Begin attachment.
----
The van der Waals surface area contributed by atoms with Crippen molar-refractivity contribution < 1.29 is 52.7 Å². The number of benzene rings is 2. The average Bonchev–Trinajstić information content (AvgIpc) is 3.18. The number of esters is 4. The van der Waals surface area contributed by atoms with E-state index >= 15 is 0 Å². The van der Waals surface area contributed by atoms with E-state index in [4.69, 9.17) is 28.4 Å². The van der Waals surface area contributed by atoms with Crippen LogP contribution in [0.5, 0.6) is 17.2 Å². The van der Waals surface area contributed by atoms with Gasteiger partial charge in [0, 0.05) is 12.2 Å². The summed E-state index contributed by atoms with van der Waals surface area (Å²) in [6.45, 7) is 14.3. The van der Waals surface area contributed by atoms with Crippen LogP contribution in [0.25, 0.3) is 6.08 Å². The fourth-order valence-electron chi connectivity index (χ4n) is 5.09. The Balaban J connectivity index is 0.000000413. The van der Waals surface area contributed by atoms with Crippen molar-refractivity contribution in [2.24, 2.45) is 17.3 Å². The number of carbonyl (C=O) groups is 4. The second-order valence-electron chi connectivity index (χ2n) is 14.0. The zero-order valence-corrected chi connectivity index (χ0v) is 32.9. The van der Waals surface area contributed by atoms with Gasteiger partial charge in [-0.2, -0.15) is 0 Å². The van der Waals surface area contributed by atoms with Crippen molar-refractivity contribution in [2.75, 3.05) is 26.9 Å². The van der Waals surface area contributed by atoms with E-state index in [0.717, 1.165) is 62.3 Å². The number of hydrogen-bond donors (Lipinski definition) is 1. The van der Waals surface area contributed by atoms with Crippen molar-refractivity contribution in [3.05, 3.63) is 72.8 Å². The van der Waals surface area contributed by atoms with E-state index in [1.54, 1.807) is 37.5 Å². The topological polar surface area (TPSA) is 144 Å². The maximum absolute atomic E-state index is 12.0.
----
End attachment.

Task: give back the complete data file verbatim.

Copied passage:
The van der Waals surface area contributed by atoms with Crippen molar-refractivity contribution < 1.29 is 52.7 Å². The number of benzene rings is 2. The average Bonchev–Trinajstić information content (AvgIpc) is 3.18. The number of esters is 4. The van der Waals surface area contributed by atoms with E-state index >= 15 is 0 Å². The van der Waals surface area contributed by atoms with E-state index in [4.69, 9.17) is 28.4 Å². The van der Waals surface area contributed by atoms with Crippen LogP contribution in [0.5, 0.6) is 17.2 Å². The van der Waals surface area contributed by atoms with Gasteiger partial charge in [0, 0.05) is 12.2 Å². The summed E-state index contributed by atoms with van der Waals surface area (Å²) in [6.45, 7) is 14.3. The van der Waals surface area contributed by atoms with Crippen LogP contribution in [0.25, 0.3) is 6.08 Å². The fourth-order valence-electron chi connectivity index (χ4n) is 5.09. The Balaban J connectivity index is 0.000000413. The van der Waals surface area contributed by atoms with Crippen molar-refractivity contribution in [2.24, 2.45) is 17.3 Å². The number of carbonyl (C=O) groups is 4. The second-order valence-electron chi connectivity index (χ2n) is 14.0. The zero-order valence-corrected chi connectivity index (χ0v) is 32.9. The van der Waals surface area contributed by atoms with Gasteiger partial charge in [-0.2, -0.15) is 0 Å². The van der Waals surface area contributed by atoms with Crippen molar-refractivity contribution in [2.75, 3.05) is 26.9 Å². The van der Waals surface area contributed by atoms with E-state index in [0.717, 1.165) is 62.3 Å². The number of hydrogen-bond donors (Lipinski definition) is 1. The van der Waals surface area contributed by atoms with Crippen molar-refractivity contribution in [3.05, 3.63) is 72.8 Å². The van der Waals surface area contributed by atoms with E-state index in [1.54, 1.807) is 37.5 Å². The topological polar surface area (TPSA) is 144 Å². The maximum absolute atomic E-state index is 12.0.